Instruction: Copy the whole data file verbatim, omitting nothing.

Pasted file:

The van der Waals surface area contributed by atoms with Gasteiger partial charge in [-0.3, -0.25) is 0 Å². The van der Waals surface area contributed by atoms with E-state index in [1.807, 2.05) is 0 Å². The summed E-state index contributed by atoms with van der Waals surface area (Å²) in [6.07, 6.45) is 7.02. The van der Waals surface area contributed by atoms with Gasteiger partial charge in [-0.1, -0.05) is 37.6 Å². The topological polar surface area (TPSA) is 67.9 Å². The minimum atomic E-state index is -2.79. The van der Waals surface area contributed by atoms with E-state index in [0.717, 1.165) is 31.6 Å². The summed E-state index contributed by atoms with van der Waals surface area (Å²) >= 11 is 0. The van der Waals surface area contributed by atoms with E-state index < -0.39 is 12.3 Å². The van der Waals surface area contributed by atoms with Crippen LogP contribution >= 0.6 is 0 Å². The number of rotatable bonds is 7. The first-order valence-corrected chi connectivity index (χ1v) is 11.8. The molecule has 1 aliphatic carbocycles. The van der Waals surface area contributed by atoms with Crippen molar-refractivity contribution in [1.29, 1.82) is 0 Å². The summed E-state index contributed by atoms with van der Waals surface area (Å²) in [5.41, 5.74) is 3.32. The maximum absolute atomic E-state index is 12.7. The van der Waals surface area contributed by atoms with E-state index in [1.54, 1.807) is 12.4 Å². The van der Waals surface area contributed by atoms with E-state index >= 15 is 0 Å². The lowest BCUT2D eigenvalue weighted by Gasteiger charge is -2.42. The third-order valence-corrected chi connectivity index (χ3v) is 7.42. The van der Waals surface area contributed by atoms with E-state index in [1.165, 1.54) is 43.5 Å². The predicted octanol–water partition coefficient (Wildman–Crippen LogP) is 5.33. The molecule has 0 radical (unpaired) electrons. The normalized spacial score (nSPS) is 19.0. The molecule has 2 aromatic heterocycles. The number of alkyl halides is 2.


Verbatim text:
The van der Waals surface area contributed by atoms with Gasteiger partial charge in [-0.3, -0.25) is 0 Å². The van der Waals surface area contributed by atoms with E-state index in [1.807, 2.05) is 0 Å². The summed E-state index contributed by atoms with van der Waals surface area (Å²) in [6.07, 6.45) is 7.02. The van der Waals surface area contributed by atoms with Gasteiger partial charge in [-0.1, -0.05) is 37.6 Å². The topological polar surface area (TPSA) is 67.9 Å². The minimum atomic E-state index is -2.79. The van der Waals surface area contributed by atoms with E-state index in [0.717, 1.165) is 31.6 Å². The summed E-state index contributed by atoms with van der Waals surface area (Å²) >= 11 is 0. The van der Waals surface area contributed by atoms with E-state index < -0.39 is 12.3 Å². The van der Waals surface area contributed by atoms with Crippen LogP contribution >= 0.6 is 0 Å². The number of rotatable bonds is 7. The first-order valence-corrected chi connectivity index (χ1v) is 11.8. The molecule has 1 aliphatic carbocycles. The van der Waals surface area contributed by atoms with Crippen molar-refractivity contribution in [1.29, 1.82) is 0 Å². The summed E-state index contributed by atoms with van der Waals surface area (Å²) in [5.41, 5.74) is 3.32. The maximum absolute atomic E-state index is 12.7. The van der Waals surface area contributed by atoms with E-state index in [1.54, 1.807) is 12.4 Å². The van der Waals surface area contributed by atoms with E-state index >= 15 is 0 Å². The lowest BCUT2D eigenvalue weighted by Gasteiger charge is -2.42. The third-order valence-corrected chi connectivity index (χ3v) is 7.42. The van der Waals surface area contributed by atoms with E-state index in [1.165, 1.54) is 43.5 Å². The predicted octanol–water partition coefficient (Wildman–Crippen LogP) is 5.33. The molecule has 0 radical (unpaired) electrons. The normalized spacial score (nSPS) is 19.0. The molecule has 2 aromatic heterocycles. The number of alkyl halides is 2.